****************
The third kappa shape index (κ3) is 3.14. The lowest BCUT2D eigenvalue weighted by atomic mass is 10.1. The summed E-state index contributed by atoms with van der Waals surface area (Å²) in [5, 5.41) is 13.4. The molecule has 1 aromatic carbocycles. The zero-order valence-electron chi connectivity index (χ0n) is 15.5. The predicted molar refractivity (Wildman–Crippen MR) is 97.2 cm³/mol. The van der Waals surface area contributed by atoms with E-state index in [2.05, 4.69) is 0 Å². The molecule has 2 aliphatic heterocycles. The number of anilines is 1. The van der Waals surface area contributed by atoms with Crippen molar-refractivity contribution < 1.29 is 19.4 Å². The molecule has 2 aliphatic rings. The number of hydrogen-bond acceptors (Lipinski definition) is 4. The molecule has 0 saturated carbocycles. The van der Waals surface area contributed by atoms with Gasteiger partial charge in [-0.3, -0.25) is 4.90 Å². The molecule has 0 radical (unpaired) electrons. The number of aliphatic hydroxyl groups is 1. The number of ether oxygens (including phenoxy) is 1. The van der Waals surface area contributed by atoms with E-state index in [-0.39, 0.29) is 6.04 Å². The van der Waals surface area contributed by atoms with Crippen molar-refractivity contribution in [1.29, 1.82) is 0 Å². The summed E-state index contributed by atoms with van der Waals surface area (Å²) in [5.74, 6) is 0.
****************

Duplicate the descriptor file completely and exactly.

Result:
The third kappa shape index (κ3) is 3.14. The lowest BCUT2D eigenvalue weighted by atomic mass is 10.1. The summed E-state index contributed by atoms with van der Waals surface area (Å²) in [5, 5.41) is 13.4. The molecule has 1 aromatic carbocycles. The zero-order valence-electron chi connectivity index (χ0n) is 15.5. The predicted molar refractivity (Wildman–Crippen MR) is 97.2 cm³/mol. The van der Waals surface area contributed by atoms with E-state index in [2.05, 4.69) is 0 Å². The molecule has 2 aliphatic heterocycles. The number of anilines is 1. The van der Waals surface area contributed by atoms with Crippen molar-refractivity contribution < 1.29 is 19.4 Å². The molecule has 2 aliphatic rings. The number of hydrogen-bond acceptors (Lipinski definition) is 4. The molecule has 0 saturated carbocycles. The van der Waals surface area contributed by atoms with Gasteiger partial charge in [-0.3, -0.25) is 4.90 Å². The molecule has 0 radical (unpaired) electrons. The number of aliphatic hydroxyl groups is 1. The number of ether oxygens (including phenoxy) is 1. The van der Waals surface area contributed by atoms with E-state index in [-0.39, 0.29) is 6.04 Å². The van der Waals surface area contributed by atoms with Crippen molar-refractivity contribution in [1.29, 1.82) is 0 Å². The summed E-state index contributed by atoms with van der Waals surface area (Å²) in [5.74, 6) is 0.